The ingredients of “Hot Crop,” Delafkaran’s Concourse Gallery show, include video, ceramics and the verse of Rumi, the 13th-century Persian-language mystic poet. There’s also an unexpected element: heat. Three of the assemblages incorporate electric warmers of various kinds, including one that dangles threateningly over four beeswax tongues that, according to the piece’s title, have “very little to say.”

Video screens display the artist in performance, using such props as a cinder block (representing the construction of identity) and a Persian carpet. Many of the references are private, and indeed Delafkaran seems uncertain about the possibility of wider discourse. “Mistranslation and Beauty” consists of words translated by computer software from Farsi to English and back again, rendered in faint text and edged in orange spray paint. The words are central yet nearly indecipherable, a visual metaphor for mystery and miscommunication.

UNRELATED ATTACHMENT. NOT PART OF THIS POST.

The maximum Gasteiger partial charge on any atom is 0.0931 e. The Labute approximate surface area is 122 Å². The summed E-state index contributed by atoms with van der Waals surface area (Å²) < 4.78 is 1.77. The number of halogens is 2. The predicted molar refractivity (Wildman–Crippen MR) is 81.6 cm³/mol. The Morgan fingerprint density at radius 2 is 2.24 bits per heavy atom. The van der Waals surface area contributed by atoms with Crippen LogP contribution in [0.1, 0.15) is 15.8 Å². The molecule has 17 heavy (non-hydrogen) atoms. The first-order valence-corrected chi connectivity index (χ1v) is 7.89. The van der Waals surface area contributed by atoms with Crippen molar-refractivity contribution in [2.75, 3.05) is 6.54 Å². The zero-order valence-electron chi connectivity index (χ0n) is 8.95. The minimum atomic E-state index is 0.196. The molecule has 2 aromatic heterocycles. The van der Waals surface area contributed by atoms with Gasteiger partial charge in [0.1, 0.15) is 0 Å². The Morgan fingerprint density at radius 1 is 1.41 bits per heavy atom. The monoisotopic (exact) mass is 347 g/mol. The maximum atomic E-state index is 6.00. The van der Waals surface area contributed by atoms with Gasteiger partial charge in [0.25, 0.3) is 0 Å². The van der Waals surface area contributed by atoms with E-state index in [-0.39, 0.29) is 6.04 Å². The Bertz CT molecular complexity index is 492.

Amy Schissel: Auto-Bio-Geographies; Sughra Hussainy: Are We in the Story or Is the Story in Us; and Rex Delafkaran: Hot Crop Through Jan. 8 at VisArts, 155 Gibbs St., Rockville.

Nepenthe Gallery

First-time visitors to a strip-center gallery in an outside-the-Beltway suburb might reasonably expect to encounter modest landscapes and still lifes painted by local artists. Nepenthe Gallery has those, but also a lot more. This eclectic and ambitious venue, which opened this spring a few miles north of Mount Vernon, is showing diverse work by more than 50 painters, sculptors and photographers.